Thursday July 26, 2012
I want to demonstrate a few examples of just how powerful psychology is in determining prices in the markets.
Back in the day, say the early 1990s, lots of small investors were buying Wal Mart. The rumor got started among this group that, and watch the wording of the rhetoric here,
after Wal Mart splits the stock,it always doubles!
Well stop the presses, the search for the golden goose has finally ended. Now appreciate that there is no more correlation between a stock split and the subsequent performance than there is between a tire blow out and a car battery failure, one does not lead to th other, it is purely random. But in the psychology of the small investor who cares about boring statistic rigor?
As one WMT stock split neared I started getting calls ( I was listed in the phone book as a broker). I did not know any of the callers but the conversation sounded liike something out of a B movie Film Noir, imagine two guys meeting in a dark alley to fence the stolen diamonds, neither knows or trusts the other ....
The caller always dropped his voice near whispering in the phone, what would you charge to seel me X shares of WMT? The question was delivered with the sort of sly you don't know what is coming next inotnation that would have made Peter Lorre proud.
My point is, that psychology drives the markets.
One Market Perspective reader made a point about CLF in an e mail.
CLF 15 Minute Chart
Note that CLF collapsed from 48 July 19 to 36 today July 26, that is a loss of 25% ot total market capitalization in five days!
CLF the big picture
The drop from 75 to 45 of 30 points was 40% of market cap. And it took five months! But the last nine points was a 20% drop in just five days, not five months. The point is that near the very end, investors panic out of a position in an otherwise fine company, in a true selling climax. This is why 'crashes' come at the end of a move, never at the start of a move.
Now to continue our journey into investor psychology, what was the reason for this big drop? Surely the company lost money, faces a major lawsuit over environmental or human damage, has lost a patent fight so the very future of the company is threatened, right? OH not at all, in fact CLF is making great money, read on.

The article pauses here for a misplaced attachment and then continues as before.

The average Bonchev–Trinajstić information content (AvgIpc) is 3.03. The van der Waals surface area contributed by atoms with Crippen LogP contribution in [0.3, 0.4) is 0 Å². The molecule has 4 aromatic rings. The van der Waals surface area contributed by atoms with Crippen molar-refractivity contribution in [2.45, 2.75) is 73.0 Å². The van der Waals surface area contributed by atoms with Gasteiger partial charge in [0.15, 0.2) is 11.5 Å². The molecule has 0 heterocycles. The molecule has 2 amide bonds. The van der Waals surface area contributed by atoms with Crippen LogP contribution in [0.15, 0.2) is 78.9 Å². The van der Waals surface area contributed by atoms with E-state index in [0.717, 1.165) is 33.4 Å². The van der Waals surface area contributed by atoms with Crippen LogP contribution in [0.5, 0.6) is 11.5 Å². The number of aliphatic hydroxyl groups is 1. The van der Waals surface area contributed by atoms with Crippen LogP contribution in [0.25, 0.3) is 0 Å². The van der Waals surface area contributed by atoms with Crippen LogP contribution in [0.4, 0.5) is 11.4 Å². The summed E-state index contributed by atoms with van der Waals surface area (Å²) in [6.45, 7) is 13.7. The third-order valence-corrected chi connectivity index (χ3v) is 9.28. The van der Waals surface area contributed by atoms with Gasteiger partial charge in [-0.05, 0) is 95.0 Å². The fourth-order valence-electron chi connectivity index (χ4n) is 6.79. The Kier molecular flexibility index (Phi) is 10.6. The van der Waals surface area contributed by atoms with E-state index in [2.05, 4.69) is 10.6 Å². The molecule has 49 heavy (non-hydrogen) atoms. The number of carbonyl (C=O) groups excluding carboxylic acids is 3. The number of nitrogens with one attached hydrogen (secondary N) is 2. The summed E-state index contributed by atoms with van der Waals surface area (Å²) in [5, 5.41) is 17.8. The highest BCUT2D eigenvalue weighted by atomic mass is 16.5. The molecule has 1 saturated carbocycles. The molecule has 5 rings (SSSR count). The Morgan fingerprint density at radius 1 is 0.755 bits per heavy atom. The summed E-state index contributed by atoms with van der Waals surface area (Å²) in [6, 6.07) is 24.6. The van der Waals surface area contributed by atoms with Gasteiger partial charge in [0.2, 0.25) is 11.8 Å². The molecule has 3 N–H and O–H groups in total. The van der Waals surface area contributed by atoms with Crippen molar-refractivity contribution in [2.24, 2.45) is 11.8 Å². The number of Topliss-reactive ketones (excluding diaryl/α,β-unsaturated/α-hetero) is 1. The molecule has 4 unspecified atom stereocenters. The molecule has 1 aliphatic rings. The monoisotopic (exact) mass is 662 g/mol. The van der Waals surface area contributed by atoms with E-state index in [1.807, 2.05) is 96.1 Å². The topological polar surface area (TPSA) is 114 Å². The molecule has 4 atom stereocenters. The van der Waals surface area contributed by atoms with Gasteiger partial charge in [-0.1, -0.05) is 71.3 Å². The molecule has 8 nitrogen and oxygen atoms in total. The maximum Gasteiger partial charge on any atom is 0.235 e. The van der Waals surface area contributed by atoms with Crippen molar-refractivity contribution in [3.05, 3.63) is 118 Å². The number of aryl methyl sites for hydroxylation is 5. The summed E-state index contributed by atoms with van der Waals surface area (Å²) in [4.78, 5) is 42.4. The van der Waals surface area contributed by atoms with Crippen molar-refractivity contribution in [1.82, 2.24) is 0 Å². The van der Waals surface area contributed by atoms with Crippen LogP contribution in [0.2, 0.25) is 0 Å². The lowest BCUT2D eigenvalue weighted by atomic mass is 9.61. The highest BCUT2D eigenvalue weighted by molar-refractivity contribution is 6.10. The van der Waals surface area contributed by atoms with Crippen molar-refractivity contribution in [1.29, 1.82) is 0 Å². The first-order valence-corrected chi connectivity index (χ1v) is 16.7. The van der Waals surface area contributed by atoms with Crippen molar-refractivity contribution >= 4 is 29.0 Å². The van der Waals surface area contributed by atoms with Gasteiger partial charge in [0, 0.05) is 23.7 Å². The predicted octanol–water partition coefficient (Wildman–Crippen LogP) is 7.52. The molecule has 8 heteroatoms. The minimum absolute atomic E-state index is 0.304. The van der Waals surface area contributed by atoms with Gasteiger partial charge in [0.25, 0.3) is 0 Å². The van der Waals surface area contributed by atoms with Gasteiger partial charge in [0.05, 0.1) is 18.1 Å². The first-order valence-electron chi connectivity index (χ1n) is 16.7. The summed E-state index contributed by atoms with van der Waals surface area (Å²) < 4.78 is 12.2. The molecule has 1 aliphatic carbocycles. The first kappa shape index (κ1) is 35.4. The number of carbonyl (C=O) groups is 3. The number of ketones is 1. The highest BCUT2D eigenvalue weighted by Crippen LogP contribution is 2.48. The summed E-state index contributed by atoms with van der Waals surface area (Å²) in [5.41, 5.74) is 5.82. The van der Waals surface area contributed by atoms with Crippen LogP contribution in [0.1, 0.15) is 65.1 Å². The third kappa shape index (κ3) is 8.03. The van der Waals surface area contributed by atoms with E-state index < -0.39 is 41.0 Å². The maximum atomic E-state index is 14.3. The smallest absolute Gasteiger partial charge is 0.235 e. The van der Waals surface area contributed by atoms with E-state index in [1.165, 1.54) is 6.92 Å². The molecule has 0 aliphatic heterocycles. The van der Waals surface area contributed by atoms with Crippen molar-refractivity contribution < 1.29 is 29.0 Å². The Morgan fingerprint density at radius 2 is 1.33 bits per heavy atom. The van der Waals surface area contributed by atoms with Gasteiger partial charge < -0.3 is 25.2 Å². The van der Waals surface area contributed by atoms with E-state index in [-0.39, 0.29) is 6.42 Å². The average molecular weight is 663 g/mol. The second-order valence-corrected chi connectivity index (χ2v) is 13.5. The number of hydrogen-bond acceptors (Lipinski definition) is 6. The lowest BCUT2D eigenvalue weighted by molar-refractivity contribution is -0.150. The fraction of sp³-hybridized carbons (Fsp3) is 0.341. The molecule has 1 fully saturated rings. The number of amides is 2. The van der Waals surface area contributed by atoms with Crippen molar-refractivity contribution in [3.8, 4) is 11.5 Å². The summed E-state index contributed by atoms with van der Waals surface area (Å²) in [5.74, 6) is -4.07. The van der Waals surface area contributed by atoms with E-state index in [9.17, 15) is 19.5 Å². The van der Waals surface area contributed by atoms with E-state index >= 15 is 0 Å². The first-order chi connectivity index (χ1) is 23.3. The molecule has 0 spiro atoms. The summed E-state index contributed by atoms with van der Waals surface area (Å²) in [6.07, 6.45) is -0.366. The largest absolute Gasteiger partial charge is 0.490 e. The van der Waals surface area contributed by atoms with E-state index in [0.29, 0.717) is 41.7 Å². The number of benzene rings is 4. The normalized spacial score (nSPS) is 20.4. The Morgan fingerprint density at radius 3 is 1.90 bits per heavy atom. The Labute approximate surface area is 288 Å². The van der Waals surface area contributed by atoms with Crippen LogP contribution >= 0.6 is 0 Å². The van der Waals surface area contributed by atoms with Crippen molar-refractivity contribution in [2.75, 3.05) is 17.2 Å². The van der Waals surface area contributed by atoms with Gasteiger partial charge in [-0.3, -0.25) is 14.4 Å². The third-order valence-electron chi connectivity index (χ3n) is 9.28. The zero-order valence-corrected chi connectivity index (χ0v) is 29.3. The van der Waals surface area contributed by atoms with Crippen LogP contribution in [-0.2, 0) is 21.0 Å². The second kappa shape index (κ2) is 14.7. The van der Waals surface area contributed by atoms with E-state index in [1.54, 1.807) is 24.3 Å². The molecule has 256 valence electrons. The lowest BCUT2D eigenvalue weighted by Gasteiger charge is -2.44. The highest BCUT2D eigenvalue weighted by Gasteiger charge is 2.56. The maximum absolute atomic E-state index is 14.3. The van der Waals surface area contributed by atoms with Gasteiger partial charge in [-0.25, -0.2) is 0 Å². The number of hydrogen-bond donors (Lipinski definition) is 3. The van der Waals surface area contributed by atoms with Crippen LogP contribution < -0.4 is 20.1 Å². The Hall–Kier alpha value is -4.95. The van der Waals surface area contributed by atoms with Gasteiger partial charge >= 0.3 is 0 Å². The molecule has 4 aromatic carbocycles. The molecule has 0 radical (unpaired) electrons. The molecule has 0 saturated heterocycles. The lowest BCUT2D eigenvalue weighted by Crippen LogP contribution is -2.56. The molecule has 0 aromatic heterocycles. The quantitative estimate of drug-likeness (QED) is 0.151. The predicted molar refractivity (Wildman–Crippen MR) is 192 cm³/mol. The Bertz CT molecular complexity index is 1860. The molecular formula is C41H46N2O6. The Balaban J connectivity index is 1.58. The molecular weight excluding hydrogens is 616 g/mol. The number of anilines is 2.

Cliffs Natural reported after the closing bell Wednesday a 37% drop in second-quarter profit compared with a year ago. While its per-share earnings of $1.81 topped Wall Street expectations by 4 cents, the company warned costs at its Canadian operations continue to rise. Analysts at FBR Capital Markets cut their recommendation on the stock Thursday to market perform from outperform. Cliffs Natural shares were last down 7.8% at $37.94, extending the stock's 39% drop so far this year.
Not only did it make money it topped expectations, so it was sold down even further. As the saying goes, in a bear market all news is bearish, because that is the psychological imperative at the time, and will be until the mood change!
Our point here is that money in the markets is like sand in the hourglass, it runs all the way out, and then the hourglass reverses and it goes the other way. At least that is the case in a period of stagnation where values lurch violently from risk on to risk off.
The previous 18 years of bull market taught a generation to buy and hold. With 18 years of re enforcement ivestors were hardly prepared for a time when all their thinking needs to reverse every three or four years.
Everyone still clinging to buy and hold is making little progress! And so the advice from one generation to the next horribly prepares the next for what lies in store.
The Pain of Paper Losses
Buying lower and lower results in paper losses in the account, until the market turns. One way to judge how close we might be to the bottom is by my correspondence. When I get e mails wanting to know when I will recommend getting out, throwing in the towel, the bottom is liable to be near. By the way remember when I gave up on SJT, it is now back to about where I gave up, patience.
Friday I suggested the market had topped and a likely 4-6 day sell off would ensue, I named 1330-35 as a likely low. Well Wednesday was the fourth day, the low was 1330 Tuesday afternoon. But even I was doubtful, so go figure, the psychology of the moment is a tough challenge. That was the reason for the lengthy pre-market ratio charts this morning showing the rationale. Expecting I might have to wait another month, I was finishing the post when one of you logged on to notify me the markets had rocketed up from being five points down in the SPX just minutes before.
How's that for mood change?